"I play the moment I'm done breathing"

Discussion in 'Trumpet Discussion' started by beppe, Apr 12, 2006.

  1. beppe

    beppe New Friend

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    "I play the moment I'm done breathing"

    I've some difficult in understanding this concept, although I've seen your video clips. Could you help me please??
     
  2. fundenlight

    fundenlight New Friend

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    I don't really want to "overstep my bounds" by answering a question for Manny, but I find that my instructor illustrates this idea well with a golf swing. The club goes back and then forward in one complete motion without and hitches along the way. The breath in this case works the same, in and out in the same fluid motion without any interuption.
     
  3. Manny Laureano

    Manny Laureano Utimate User

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    That's exactly right.

    The breathing pattern that many people use of breathing in, holding the breath (which OFTEN but not always is accompanied by a tightening of the abdomen) and then releasing is anathema my way of producing the sound. Can I do it? Yes. Do I want to? No. Even in the highest part of my register I try to relase when full without hesitation.

    The end of the breath is the start of the note.

    ML
     
  4. Alex Yates

    Alex Yates Forte User

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    Jim Thompson always used that analogy and I find it a good one to keep you are on your toes. Whenever I feel tense, I will put the golfclub analogy front and center to keep me honest.
     
  5. PH

    PH Mezzo Piano User

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    Carmine Caruso used to say that the breath moves like a pendulum. There is no hesitation when it changes direction.
     
  6. Vulgano Brother

    Vulgano Brother Moderator Staff Member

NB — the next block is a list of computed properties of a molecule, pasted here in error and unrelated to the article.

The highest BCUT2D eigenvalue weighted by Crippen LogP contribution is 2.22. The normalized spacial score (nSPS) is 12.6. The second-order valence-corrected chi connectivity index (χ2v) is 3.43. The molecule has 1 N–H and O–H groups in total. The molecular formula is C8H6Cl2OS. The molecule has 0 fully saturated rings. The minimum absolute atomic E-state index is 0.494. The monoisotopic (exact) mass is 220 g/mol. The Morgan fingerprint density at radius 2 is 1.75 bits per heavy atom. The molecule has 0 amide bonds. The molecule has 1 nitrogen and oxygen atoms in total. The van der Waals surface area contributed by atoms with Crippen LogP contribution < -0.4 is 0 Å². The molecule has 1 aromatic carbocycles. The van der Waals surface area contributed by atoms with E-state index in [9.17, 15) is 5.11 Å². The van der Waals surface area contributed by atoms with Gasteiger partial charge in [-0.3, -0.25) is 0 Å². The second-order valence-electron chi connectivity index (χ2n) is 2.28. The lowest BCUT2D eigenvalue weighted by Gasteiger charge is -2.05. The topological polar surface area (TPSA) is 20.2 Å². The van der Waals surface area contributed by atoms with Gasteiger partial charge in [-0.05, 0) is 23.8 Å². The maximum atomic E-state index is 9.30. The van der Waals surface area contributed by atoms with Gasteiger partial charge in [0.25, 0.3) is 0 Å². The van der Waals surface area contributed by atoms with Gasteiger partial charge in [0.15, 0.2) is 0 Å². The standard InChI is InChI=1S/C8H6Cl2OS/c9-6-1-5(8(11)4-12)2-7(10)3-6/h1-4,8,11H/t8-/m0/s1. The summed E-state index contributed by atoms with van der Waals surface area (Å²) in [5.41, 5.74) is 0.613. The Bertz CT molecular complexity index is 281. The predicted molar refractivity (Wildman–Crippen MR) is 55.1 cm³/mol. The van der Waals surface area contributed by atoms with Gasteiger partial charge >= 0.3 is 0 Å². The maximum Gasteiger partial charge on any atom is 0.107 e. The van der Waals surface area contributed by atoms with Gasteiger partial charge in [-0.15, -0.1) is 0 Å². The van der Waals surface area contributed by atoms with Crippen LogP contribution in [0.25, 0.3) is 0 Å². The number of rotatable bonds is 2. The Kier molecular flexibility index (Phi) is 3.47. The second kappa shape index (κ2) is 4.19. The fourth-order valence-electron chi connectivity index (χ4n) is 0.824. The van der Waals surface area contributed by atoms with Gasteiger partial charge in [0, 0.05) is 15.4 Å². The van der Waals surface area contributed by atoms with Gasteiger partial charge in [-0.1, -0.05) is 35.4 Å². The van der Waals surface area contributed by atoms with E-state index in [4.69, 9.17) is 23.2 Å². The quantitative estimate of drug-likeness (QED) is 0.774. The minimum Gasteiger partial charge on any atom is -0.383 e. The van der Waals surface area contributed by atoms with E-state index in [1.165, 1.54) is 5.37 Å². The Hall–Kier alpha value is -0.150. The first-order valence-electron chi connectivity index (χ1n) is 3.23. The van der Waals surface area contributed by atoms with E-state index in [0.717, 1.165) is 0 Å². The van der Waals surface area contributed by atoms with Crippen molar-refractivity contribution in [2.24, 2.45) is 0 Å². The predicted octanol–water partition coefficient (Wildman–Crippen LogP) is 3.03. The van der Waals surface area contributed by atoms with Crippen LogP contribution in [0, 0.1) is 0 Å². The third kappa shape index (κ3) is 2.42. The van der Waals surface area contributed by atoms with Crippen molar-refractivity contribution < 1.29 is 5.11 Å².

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    Vulgano Brother Zen: "Most music happens between the notes." Let breathing be part of the rhythm of playing, rather than a bucket-filling task.
     
  7. Clarino

    Clarino Mezzo Piano User

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    This is sometimes hard to accomplish when the conductor keeps stopping the rehearsal just before your entry (most often to correct the strings)! :x It does get a mite frustrating.
     
  8. JackD

    JackD Mezzo Forte User

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    Manny, just to throw something a little different into the mix:

    I went to a masterclass sometime last year with Rod Franks (principal in the LSO) and while he said he normally 100% agrees with the "no hesitation" policy (and was picking some people up in the masterclass for it), he also uses something he calls the "toothpaste method" for loud, unprepared high notes.

    In other words, if he sees a top ff top D after say 4 bars rest, he might take in a breath, hold it - deliberately - and then let all the air explode out, pushing all the air out from the bottom up (hence "toothpaste" method).

    I've tried this a little bit and found it does work, but feels a little bit weird!

    Ever heard of that sort of thing?
     
  9. Veldkamp

    Veldkamp Piano User

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    Clint McLauglin talks about the "Tootpaste method" in his books (www.Bbtrumpet.com).

    For me breathing is simple, when I have to play I breath in and play. I don't see why you should do it otherwise. It's the same with talking or singing, it's a natural proces.

    But I breath different for different sound colors or styles. If I play with a classical broad sound I only breath low. If I have to play a tutti in a big band as a leadplayer I create more aire pressure with something like Bobby Shew's "wedge". The sound gets more overtones and more projection.
     
  10. 40cal

    40cal Forte User

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    Ok, maybe I'm just a bit tired but could you explain the golf club analogy for me??

    Thanks,

    40
     

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